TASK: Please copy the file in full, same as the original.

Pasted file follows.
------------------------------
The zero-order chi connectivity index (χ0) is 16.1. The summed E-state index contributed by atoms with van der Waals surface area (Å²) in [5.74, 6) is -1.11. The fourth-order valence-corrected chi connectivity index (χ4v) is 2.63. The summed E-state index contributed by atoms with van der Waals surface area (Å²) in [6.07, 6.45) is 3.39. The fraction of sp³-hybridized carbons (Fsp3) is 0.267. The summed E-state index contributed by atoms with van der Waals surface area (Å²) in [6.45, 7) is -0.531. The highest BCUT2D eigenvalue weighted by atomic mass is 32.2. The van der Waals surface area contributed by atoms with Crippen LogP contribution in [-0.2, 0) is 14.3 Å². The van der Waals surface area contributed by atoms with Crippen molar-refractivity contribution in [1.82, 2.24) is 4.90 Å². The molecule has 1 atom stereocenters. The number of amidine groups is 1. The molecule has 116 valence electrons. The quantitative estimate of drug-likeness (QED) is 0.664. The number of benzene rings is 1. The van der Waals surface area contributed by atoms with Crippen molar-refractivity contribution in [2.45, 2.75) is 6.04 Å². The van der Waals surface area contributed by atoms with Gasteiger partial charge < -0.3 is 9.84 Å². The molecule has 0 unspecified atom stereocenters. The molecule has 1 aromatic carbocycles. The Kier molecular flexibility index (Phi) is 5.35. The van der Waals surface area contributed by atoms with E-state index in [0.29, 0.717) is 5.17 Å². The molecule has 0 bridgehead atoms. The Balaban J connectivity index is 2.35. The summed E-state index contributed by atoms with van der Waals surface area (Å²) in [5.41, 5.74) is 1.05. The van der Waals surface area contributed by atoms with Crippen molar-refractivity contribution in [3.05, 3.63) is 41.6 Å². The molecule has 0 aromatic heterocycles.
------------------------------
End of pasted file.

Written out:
The zero-order chi connectivity index (χ0) is 16.1. The summed E-state index contributed by atoms with van der Waals surface area (Å²) in [5.74, 6) is -1.11. The fourth-order valence-corrected chi connectivity index (χ4v) is 2.63. The summed E-state index contributed by atoms with van der Waals surface area (Å²) in [6.07, 6.45) is 3.39. The fraction of sp³-hybridized carbons (Fsp3) is 0.267. The summed E-state index contributed by atoms with van der Waals surface area (Å²) in [6.45, 7) is -0.531. The highest BCUT2D eigenvalue weighted by atomic mass is 32.2. The van der Waals surface area contributed by atoms with Crippen LogP contribution in [-0.2, 0) is 14.3 Å². The van der Waals surface area contributed by atoms with Crippen molar-refractivity contribution in [1.82, 2.24) is 4.90 Å². The molecule has 1 atom stereocenters. The number of amidine groups is 1. The molecule has 116 valence electrons. The quantitative estimate of drug-likeness (QED) is 0.664. The number of benzene rings is 1. The van der Waals surface area contributed by atoms with Crippen molar-refractivity contribution in [2.45, 2.75) is 6.04 Å². The van der Waals surface area contributed by atoms with Gasteiger partial charge < -0.3 is 9.84 Å². The molecule has 0 unspecified atom stereocenters. The molecule has 1 aromatic carbocycles. The Kier molecular flexibility index (Phi) is 5.35. The van der Waals surface area contributed by atoms with E-state index in [0.29, 0.717) is 5.17 Å². The molecule has 0 bridgehead atoms. The Balaban J connectivity index is 2.35. The summed E-state index contributed by atoms with van der Waals surface area (Å²) in [5.41, 5.74) is 1.05. The van der Waals surface area contributed by atoms with Crippen molar-refractivity contribution in [3.05, 3.63) is 41.6 Å². The molecule has 0 aromatic heterocycles.